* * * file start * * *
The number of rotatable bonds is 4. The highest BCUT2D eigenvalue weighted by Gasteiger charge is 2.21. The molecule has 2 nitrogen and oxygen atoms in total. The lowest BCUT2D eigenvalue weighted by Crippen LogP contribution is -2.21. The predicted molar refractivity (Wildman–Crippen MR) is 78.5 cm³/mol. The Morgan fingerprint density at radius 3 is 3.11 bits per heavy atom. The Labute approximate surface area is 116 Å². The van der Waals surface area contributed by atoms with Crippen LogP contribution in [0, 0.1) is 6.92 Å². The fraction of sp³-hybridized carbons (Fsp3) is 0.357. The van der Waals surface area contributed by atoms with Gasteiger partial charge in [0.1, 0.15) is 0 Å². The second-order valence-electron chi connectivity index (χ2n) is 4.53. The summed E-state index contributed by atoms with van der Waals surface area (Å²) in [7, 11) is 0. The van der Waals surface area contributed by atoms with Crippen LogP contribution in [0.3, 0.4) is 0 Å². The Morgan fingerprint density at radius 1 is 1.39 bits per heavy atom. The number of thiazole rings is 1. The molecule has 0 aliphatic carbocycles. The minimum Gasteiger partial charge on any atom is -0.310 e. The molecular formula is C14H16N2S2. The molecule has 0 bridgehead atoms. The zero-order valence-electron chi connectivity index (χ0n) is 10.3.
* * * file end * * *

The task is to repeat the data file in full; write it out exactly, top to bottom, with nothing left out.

The number of rotatable bonds is 4. The highest BCUT2D eigenvalue weighted by Gasteiger charge is 2.21. The molecule has 2 nitrogen and oxygen atoms in total. The lowest BCUT2D eigenvalue weighted by Crippen LogP contribution is -2.21. The predicted molar refractivity (Wildman–Crippen MR) is 78.5 cm³/mol. The Morgan fingerprint density at radius 3 is 3.11 bits per heavy atom. The Labute approximate surface area is 116 Å². The van der Waals surface area contributed by atoms with Crippen LogP contribution in [0, 0.1) is 6.92 Å². The fraction of sp³-hybridized carbons (Fsp3) is 0.357. The van der Waals surface area contributed by atoms with Gasteiger partial charge in [0.1, 0.15) is 0 Å². The second-order valence-electron chi connectivity index (χ2n) is 4.53. The summed E-state index contributed by atoms with van der Waals surface area (Å²) in [7, 11) is 0. The van der Waals surface area contributed by atoms with Crippen LogP contribution in [0.3, 0.4) is 0 Å². The Morgan fingerprint density at radius 1 is 1.39 bits per heavy atom. The number of thiazole rings is 1. The molecule has 0 aliphatic carbocycles. The minimum Gasteiger partial charge on any atom is -0.310 e. The molecular formula is C14H16N2S2. The molecule has 0 bridgehead atoms. The zero-order valence-electron chi connectivity index (χ0n) is 10.3.